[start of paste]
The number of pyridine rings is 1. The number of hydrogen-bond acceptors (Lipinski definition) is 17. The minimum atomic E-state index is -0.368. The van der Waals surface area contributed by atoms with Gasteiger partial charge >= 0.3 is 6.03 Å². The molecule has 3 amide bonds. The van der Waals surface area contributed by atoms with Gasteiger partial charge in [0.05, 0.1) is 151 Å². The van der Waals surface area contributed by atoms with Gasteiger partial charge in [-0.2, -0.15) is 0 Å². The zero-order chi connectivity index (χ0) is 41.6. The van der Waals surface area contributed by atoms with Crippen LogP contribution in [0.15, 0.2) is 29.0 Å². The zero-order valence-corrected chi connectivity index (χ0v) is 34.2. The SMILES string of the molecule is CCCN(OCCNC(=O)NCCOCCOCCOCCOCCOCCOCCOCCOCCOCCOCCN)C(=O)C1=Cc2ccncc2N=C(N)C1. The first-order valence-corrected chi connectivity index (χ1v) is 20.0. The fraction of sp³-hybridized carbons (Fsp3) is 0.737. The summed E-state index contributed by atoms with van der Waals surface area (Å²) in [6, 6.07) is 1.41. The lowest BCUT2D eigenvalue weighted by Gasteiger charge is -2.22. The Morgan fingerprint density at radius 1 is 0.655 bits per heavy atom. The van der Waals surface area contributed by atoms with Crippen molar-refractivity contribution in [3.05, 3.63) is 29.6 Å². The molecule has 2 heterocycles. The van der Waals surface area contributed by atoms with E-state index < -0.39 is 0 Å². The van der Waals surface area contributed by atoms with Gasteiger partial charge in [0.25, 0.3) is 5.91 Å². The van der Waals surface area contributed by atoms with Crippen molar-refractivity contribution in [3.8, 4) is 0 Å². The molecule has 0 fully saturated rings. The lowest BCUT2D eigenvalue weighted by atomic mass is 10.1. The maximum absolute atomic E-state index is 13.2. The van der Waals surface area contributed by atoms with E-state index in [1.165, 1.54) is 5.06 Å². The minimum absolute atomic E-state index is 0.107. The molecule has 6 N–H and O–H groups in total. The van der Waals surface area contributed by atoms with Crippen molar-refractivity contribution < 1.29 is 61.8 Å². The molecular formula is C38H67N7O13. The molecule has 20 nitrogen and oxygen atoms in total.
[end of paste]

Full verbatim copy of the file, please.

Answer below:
The number of pyridine rings is 1. The number of hydrogen-bond acceptors (Lipinski definition) is 17. The minimum atomic E-state index is -0.368. The van der Waals surface area contributed by atoms with Gasteiger partial charge >= 0.3 is 6.03 Å². The molecule has 3 amide bonds. The van der Waals surface area contributed by atoms with Gasteiger partial charge in [0.05, 0.1) is 151 Å². The van der Waals surface area contributed by atoms with Gasteiger partial charge in [-0.2, -0.15) is 0 Å². The zero-order chi connectivity index (χ0) is 41.6. The van der Waals surface area contributed by atoms with Crippen LogP contribution in [0.15, 0.2) is 29.0 Å². The zero-order valence-corrected chi connectivity index (χ0v) is 34.2. The SMILES string of the molecule is CCCN(OCCNC(=O)NCCOCCOCCOCCOCCOCCOCCOCCOCCOCCOCCN)C(=O)C1=Cc2ccncc2N=C(N)C1. The first-order valence-corrected chi connectivity index (χ1v) is 20.0. The fraction of sp³-hybridized carbons (Fsp3) is 0.737. The summed E-state index contributed by atoms with van der Waals surface area (Å²) in [6, 6.07) is 1.41. The lowest BCUT2D eigenvalue weighted by Gasteiger charge is -2.22. The Morgan fingerprint density at radius 1 is 0.655 bits per heavy atom. The van der Waals surface area contributed by atoms with Crippen molar-refractivity contribution in [3.05, 3.63) is 29.6 Å². The molecule has 2 heterocycles. The van der Waals surface area contributed by atoms with E-state index < -0.39 is 0 Å². The van der Waals surface area contributed by atoms with Gasteiger partial charge in [0.25, 0.3) is 5.91 Å². The van der Waals surface area contributed by atoms with Crippen molar-refractivity contribution in [3.8, 4) is 0 Å². The molecule has 0 fully saturated rings. The lowest BCUT2D eigenvalue weighted by atomic mass is 10.1. The maximum absolute atomic E-state index is 13.2. The van der Waals surface area contributed by atoms with E-state index in [1.165, 1.54) is 5.06 Å². The minimum absolute atomic E-state index is 0.107. The molecule has 6 N–H and O–H groups in total. The van der Waals surface area contributed by atoms with Crippen molar-refractivity contribution < 1.29 is 61.8 Å². The molecular formula is C38H67N7O13. The molecule has 20 nitrogen and oxygen atoms in total.